Close Search
Opinion  |  Social IssuesYouth

Australia needs a plan to combat the effects of emergencies on children

18 January 2023 at 10:00 am
Deb Tsorbaris
Australia needs a fit-for-purpose framework to address the effect of emergencies and disasters on children, argues Deb Tsorbaris.   

Deb Tsorbaris | 18 January 2023 at 10:00 am


Australia needs a plan to combat the effects of emergencies on children
18 January 2023 at 10:00 am

Australia needs a fit-for-purpose framework to address the effect of emergencies and disasters on children, argues Deb Tsorbaris.   

The past few years have given each of us a visceral taste of the impact that crises can have on our daily lives. 

Record-breaking bushfires, storms and flooding have ravaged much of Australia, damaging homes, destroying infrastructure and disrupting lives and livelihoods, leaving many communities reeling. And for the first time in living memory, a global pandemic has directly impacted citizens from all corners of the world, killing millions of people worldwide, and compelling governments in Australia to impose restrictions on our daily lives that we could never have imagined possible before COVID-19. 

Much of the focus around emergency responses has rightly been on the immediate aftermath so that people can be safe and have their basic needs met. In the intermediate to long-term, the focus has been more on recovery and the urgency of rebuilding communities and the economy. Yet there has been a remarkable absence of targeted intervention to support child victims of emergencies to cope with the trauma of their experiences.

Children and young people are often passive subjects of situations out of their control. Powerless to act, and excluded from meaningful decision-making, children who experience emergencies in their formative years may struggle to cope in the absence of dedicated interventions to support them.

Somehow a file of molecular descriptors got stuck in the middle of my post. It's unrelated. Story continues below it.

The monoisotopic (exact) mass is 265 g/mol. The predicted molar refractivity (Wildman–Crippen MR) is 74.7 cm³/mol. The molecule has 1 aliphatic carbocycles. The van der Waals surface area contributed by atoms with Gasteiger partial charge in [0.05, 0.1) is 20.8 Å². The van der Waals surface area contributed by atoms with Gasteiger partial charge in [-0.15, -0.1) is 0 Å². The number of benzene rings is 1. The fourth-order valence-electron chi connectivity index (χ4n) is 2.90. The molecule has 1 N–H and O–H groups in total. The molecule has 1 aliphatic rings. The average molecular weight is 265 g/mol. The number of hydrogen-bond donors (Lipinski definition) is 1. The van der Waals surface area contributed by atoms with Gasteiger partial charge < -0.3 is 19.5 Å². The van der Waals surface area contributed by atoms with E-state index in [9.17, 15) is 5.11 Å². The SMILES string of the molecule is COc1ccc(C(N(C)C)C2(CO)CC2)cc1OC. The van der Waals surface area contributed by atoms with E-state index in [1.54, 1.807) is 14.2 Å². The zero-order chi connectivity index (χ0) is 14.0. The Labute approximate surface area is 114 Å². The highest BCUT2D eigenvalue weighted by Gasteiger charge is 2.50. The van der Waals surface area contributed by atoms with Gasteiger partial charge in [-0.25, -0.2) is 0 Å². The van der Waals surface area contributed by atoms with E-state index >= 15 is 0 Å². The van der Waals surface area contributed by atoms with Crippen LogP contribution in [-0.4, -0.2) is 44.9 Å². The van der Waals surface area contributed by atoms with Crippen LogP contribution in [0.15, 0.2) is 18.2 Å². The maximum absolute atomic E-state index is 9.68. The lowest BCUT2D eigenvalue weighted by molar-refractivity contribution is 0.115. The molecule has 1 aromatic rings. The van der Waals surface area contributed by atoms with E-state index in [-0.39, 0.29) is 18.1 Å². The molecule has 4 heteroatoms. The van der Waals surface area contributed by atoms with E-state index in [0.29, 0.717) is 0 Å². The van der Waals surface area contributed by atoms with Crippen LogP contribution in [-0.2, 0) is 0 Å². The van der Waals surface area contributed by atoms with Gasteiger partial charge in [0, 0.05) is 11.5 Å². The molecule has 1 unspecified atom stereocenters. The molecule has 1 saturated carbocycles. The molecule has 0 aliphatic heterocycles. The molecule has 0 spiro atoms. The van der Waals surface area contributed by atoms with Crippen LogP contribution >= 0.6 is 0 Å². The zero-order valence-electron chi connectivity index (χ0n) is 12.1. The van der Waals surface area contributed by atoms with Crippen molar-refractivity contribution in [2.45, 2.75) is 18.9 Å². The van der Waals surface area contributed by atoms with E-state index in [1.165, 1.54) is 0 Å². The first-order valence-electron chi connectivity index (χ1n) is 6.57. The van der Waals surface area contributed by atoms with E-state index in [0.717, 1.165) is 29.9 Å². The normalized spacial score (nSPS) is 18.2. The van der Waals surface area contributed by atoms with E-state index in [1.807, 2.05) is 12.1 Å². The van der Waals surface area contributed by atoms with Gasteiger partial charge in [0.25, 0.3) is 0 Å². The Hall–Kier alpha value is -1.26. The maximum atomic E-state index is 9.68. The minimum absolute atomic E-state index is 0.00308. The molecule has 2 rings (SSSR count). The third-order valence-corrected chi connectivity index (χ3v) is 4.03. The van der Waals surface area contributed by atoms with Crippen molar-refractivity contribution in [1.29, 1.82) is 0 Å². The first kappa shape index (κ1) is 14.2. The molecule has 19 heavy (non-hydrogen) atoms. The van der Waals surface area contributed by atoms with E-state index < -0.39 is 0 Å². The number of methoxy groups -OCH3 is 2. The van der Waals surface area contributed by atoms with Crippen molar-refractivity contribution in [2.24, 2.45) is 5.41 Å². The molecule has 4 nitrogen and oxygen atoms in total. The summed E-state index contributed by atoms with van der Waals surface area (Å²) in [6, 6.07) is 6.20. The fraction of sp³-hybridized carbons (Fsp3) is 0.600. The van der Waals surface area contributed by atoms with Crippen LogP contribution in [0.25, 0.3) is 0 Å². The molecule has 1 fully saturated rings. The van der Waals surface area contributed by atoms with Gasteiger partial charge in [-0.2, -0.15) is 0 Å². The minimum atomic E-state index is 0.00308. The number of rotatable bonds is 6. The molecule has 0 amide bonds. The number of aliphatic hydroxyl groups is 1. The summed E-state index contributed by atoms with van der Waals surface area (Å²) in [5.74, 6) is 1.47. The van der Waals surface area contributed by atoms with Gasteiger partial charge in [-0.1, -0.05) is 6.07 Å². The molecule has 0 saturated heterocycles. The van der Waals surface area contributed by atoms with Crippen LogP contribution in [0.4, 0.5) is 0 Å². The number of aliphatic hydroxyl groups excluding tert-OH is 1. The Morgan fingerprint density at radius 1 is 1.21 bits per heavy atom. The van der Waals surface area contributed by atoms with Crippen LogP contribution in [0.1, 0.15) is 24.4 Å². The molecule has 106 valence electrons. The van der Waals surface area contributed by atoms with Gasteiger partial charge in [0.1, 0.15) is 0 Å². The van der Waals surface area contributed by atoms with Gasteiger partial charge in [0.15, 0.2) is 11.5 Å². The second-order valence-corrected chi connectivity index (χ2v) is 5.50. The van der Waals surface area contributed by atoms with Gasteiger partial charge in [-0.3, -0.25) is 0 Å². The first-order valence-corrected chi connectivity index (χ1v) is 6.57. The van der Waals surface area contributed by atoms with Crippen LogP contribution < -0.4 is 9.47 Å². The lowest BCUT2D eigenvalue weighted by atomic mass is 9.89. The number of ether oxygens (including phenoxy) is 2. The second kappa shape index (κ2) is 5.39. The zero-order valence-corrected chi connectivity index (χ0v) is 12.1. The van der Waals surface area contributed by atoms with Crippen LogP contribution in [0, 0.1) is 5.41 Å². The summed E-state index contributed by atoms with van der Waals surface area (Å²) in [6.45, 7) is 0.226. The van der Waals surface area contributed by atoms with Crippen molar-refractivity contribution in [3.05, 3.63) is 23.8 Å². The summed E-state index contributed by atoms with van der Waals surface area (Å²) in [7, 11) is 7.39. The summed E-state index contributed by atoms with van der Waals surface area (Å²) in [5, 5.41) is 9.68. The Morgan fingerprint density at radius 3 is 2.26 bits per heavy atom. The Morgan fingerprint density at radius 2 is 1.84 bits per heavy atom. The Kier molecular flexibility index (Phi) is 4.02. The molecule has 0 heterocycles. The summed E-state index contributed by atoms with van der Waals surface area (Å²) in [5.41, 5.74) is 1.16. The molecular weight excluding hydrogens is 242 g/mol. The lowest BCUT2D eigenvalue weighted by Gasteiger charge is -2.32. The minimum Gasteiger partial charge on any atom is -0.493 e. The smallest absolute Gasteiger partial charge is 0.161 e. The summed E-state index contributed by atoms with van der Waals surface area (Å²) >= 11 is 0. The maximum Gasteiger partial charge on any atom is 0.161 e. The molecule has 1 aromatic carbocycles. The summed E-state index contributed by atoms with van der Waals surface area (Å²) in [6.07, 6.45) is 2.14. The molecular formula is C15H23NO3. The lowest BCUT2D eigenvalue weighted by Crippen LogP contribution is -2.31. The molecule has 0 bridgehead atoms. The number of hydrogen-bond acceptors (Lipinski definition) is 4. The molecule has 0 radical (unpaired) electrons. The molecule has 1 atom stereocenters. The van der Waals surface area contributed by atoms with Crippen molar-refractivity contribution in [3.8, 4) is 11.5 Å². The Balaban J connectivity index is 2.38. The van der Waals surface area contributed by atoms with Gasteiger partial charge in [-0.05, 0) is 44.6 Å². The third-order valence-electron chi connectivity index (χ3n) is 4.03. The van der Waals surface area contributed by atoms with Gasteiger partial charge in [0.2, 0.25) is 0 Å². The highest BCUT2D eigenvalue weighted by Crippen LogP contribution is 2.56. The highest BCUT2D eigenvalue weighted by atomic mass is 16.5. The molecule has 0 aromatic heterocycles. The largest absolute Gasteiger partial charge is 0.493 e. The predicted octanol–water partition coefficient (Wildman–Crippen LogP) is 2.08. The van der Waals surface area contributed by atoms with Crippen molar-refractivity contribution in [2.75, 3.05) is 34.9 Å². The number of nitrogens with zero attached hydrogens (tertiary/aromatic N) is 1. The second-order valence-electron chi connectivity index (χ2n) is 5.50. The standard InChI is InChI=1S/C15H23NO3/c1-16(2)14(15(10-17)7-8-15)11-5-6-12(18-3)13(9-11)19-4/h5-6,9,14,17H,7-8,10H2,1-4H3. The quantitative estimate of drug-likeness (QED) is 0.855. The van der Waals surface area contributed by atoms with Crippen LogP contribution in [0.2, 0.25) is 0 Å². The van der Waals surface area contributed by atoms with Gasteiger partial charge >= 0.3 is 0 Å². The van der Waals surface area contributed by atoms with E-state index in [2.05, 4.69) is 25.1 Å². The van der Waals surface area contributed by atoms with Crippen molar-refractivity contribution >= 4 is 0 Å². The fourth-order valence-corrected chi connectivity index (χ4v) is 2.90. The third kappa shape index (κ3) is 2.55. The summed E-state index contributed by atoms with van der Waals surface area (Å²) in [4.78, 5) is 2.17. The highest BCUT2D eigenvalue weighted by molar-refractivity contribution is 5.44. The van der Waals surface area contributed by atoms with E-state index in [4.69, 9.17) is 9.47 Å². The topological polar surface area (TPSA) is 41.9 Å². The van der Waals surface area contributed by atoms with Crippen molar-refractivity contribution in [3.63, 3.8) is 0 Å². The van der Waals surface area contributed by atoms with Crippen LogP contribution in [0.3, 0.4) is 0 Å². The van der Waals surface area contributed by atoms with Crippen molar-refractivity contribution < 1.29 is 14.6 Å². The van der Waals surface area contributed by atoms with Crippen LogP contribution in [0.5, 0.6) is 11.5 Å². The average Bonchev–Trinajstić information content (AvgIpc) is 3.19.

Research shows children and young people are particularly vulnerable to the effects of emergency-related trauma, evident for example in the causal relationship between emergencies and mental health problems in children. Although most children are resilient, some continue to experience post-traumatic stress after the emergency has passed, with long-term implications for their development. 

Children with disability are particularly at risk of trauma in times of crisis. During the pandemic, when opportunities for social interactions and face-to-face assisted learning were significantly reduced, studies found that children with disability struggled disproportionately to continue their social development and maximise their learning potential in comparison to their peers. 

The knock-on effects of emergencies on children are far-reaching. For example, the pandemic saw a huge increase in the number of children refusing to go to school, a phenomenon which has lingered long past the end of lockdowns and restrictions. There is also mounting evidence to suggest that emergencies and crises increase the incidence of family violence.